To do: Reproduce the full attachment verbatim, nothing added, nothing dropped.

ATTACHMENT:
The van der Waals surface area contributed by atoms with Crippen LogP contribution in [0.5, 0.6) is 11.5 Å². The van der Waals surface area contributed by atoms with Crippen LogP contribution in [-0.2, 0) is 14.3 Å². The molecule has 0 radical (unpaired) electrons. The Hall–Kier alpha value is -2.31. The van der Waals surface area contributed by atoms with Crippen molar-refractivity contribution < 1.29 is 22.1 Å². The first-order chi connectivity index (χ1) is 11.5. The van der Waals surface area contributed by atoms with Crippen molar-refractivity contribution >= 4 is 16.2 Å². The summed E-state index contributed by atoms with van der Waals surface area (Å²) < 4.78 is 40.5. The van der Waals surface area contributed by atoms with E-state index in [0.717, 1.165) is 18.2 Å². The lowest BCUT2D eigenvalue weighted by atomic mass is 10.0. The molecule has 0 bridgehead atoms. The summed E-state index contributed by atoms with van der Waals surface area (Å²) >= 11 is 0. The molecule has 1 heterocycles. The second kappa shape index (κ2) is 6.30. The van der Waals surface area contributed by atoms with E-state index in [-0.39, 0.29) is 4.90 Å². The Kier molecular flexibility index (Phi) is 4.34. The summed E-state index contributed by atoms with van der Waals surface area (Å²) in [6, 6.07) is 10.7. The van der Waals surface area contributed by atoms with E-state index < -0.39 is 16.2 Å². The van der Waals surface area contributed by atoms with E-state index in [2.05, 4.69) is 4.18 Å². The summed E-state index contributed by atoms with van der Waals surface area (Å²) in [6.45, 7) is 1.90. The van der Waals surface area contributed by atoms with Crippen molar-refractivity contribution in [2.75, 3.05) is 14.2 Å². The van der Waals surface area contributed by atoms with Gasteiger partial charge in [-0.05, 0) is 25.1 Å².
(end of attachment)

The van der Waals surface area contributed by atoms with Crippen LogP contribution in [0.5, 0.6) is 11.5 Å². The van der Waals surface area contributed by atoms with Crippen LogP contribution in [-0.2, 0) is 14.3 Å². The molecule has 0 radical (unpaired) electrons. The Hall–Kier alpha value is -2.31. The van der Waals surface area contributed by atoms with Crippen molar-refractivity contribution < 1.29 is 22.1 Å². The first-order chi connectivity index (χ1) is 11.5. The van der Waals surface area contributed by atoms with Crippen molar-refractivity contribution >= 4 is 16.2 Å². The summed E-state index contributed by atoms with van der Waals surface area (Å²) < 4.78 is 40.5. The van der Waals surface area contributed by atoms with E-state index in [0.717, 1.165) is 18.2 Å². The lowest BCUT2D eigenvalue weighted by atomic mass is 10.0. The molecule has 0 bridgehead atoms. The summed E-state index contributed by atoms with van der Waals surface area (Å²) >= 11 is 0. The molecule has 1 heterocycles. The second kappa shape index (κ2) is 6.30. The van der Waals surface area contributed by atoms with E-state index in [-0.39, 0.29) is 4.90 Å². The Kier molecular flexibility index (Phi) is 4.34. The summed E-state index contributed by atoms with van der Waals surface area (Å²) in [6, 6.07) is 10.7. The van der Waals surface area contributed by atoms with E-state index < -0.39 is 16.2 Å². The van der Waals surface area contributed by atoms with E-state index in [2.05, 4.69) is 4.18 Å². The summed E-state index contributed by atoms with van der Waals surface area (Å²) in [6.45, 7) is 1.90. The van der Waals surface area contributed by atoms with Crippen molar-refractivity contribution in [2.75, 3.05) is 14.2 Å². The van der Waals surface area contributed by atoms with Gasteiger partial charge in [-0.05, 0) is 25.1 Å².